So I dropped back a bit. I did the learning thing. I learnt to dodge its laser eyes. I learnt when the tell was for its acid vomit and how long it would remain open to attack following that. I worked out that trying to stand behind it was hopeless as you’d get stomped by its feet or slammed by its rear arms. I learnt the patterns of its various front arm slams and how long it would leave itself open for after doing them to allow me to rush in and slash at its head. I’d learnt that it was a multi-phase fight; Amygdala’s tactics changing as its health bar was whittled down. I figured when the changes would come and what they would mean in regards to my strategy. By attempt 10, I’d got it locked down. My attempt 15, I’d mastered it. I could get to phase 3 of the fight without ever needing to heal. A full set of 20 health vials to see me through the last couple of minutes. Easy peasy, right? Sadly not. At the start of phase 3, Amygdala reaches its huge front arms back and over its head and tears off its rear arms to use as clubs. The creature’s already enormous reach is now extended to carry across almost the entire of the arena. Dodging its attacks now had become the most stressful thing I think I’ve felt in a long time. And I go to Tesco most weekends. It suddenly felt like it was 50/50 whether I would survive. It no longer felt like I was meticulously avoiding damage from working out the patterns. The patterns were the same, I just couldn’t get out of the fucking way. No matter where I rolled, when I rolled or how I tried to avoid it, I would be clipped by its arms every time. And one hit meant I was dead. I would fight the thing for 10 minutes to get it into its final phase only to be wiped out seconds after it transformed. I spent three whole evenings attempting this fight with the same result every time. I went to bed, two evenings in a row, so stressed that I felt like I wanted to punch my way around the country on some sort of sponsored anger-marathon. I would wake up thinking about some new way to approach the final stage of the fight only to try it and get destroyed again. I could see no way past it other than trying fruitlessly over and over until I happened to get lucky. Sinking hours more into this one fight, having to battle my way to the third phase of Amygdala’s attack patterns over and over only to fail. I was a mess.
So, thank God for YouTube. More specifically, thank God for this guy. As a broken, gibbering wreck I’d watched a couple of people defeating Amygdala but they didn’t help; showing fights that either captured the one time this player happened to get lucky or showing someone cheesing the fight using a blind spot exploit that ultimately took forever to whittle the bosses health down by hitting its back leg while also leaving lots of room for error. But after scrolling down to some of the lesser viewed videos I discovered the answer. Watching his video not only gave me a method for getting through the final stage of the fight but it also gave me one of those “of course!!” moments. You can’t get behind Amygdala at first because of those rear arms, but she rips those arms off at the start of the final phase. So now you can get behind her! It’s suddenly the only safe place to be! Genius! And armed with that information, I defeated her instantly. No biggie. *laughs maniacally and dribbles*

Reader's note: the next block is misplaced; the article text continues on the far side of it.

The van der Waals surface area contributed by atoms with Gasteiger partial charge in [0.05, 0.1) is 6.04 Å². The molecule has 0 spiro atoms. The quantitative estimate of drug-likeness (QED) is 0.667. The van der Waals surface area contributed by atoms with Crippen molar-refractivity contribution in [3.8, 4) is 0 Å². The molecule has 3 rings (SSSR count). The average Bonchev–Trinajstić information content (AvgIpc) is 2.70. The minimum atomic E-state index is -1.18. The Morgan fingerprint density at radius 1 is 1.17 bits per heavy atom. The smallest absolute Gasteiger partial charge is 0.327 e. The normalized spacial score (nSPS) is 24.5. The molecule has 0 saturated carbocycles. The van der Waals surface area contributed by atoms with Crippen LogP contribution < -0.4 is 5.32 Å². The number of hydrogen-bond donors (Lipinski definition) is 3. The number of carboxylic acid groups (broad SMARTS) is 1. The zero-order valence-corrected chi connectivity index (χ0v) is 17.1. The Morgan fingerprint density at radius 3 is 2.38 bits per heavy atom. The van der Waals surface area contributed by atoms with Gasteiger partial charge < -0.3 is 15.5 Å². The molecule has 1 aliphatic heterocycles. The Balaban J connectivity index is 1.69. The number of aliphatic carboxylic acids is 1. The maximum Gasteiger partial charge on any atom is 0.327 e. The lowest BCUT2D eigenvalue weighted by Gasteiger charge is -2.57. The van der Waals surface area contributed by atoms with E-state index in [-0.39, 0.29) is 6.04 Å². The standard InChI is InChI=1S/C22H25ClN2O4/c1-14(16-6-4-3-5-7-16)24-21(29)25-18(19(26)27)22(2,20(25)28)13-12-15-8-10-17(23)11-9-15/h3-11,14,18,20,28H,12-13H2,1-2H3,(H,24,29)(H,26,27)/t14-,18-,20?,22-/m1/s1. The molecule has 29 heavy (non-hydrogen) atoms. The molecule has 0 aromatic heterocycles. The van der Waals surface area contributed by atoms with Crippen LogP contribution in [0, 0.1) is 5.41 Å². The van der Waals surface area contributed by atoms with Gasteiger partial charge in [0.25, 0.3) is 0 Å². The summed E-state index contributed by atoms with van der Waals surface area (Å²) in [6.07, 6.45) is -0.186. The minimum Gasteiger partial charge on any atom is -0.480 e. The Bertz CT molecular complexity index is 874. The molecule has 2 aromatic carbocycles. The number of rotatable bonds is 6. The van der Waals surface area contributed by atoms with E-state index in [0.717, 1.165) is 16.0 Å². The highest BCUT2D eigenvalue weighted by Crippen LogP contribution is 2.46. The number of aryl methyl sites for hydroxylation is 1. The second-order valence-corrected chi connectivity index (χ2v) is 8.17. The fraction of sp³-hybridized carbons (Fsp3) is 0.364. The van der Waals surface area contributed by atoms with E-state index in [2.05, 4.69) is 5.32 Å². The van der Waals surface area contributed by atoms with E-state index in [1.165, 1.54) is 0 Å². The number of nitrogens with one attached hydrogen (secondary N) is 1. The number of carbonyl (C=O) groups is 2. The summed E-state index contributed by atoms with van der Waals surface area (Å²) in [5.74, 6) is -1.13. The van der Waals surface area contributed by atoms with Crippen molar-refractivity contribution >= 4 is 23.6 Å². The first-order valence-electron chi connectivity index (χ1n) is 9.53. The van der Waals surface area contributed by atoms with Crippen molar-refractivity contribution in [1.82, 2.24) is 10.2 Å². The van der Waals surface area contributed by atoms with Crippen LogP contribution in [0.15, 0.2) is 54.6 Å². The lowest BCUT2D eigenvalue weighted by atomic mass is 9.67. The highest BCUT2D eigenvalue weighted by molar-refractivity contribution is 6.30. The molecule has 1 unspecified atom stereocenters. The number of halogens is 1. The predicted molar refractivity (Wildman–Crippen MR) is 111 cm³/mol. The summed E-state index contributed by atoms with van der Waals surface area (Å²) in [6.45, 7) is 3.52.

And after that, it was a clear run to that Platinum trophy. Well, I say clear, I still had to kill 2 bosses in Lower Loran Chalice to be able to collect 2 Red Jelly’s (a rare chalice ingredient required to craft the final Great Pthumeru Ihyll dungeon) and then fight my way through the 3 layers of that final dungeon to reach the last boss. The definitive final Bloodborne boss. Yharnam, Pthumerian Queen. The person to whom almost all of Bloodborne’s story can be traced back to. And what a fight that was.
For a game that prominently features themes of blood, pregnancy and childbirth throughout, I guess it’s only fitting that the final Chalice boss is a screaming, heavily pregnant, blood-soaked Queen who will slit her wrists throughout the fight in order to spray her poisonous blood all over you. It’s an exceedingly grim battle (the moment that you first strike the Queen, a baby starts crying and doesn’t stop until she’s defeated) but is so contextually perfect that I spent the entire time in awe of it. The setting, music and mood that accompanies the final main-story boss fight against Gehrman is astonishing but, somehow, this battle against the Queen surpasses that easily. It’s so perfect, so essential to the overall story and themes of Bloodborne, that’s it’s a shame that the vast majority of players (if the attainment percentage of the trophy for killing her is anything to go by) won’t experience it.
And so, with a final slash of my Burial Blade, she was dead. And, with every other aspect of the game complete, I’d hit Platinum. Seeing that trophy pop, as ludicrous as it might sound, was a wonderful moment of total euphoria. It had been a right fucking effort getting this far. But I’d loved every second of it. And I guess, with 100% completion achieved, it’s time to finally put the Bloodborne disc back into its box…
Nah, scratch that. I started a new character last night. Arcane / Skill build. I’m already at the Forbidden Woods. I’m going to play this game until someone confiscates my PS4.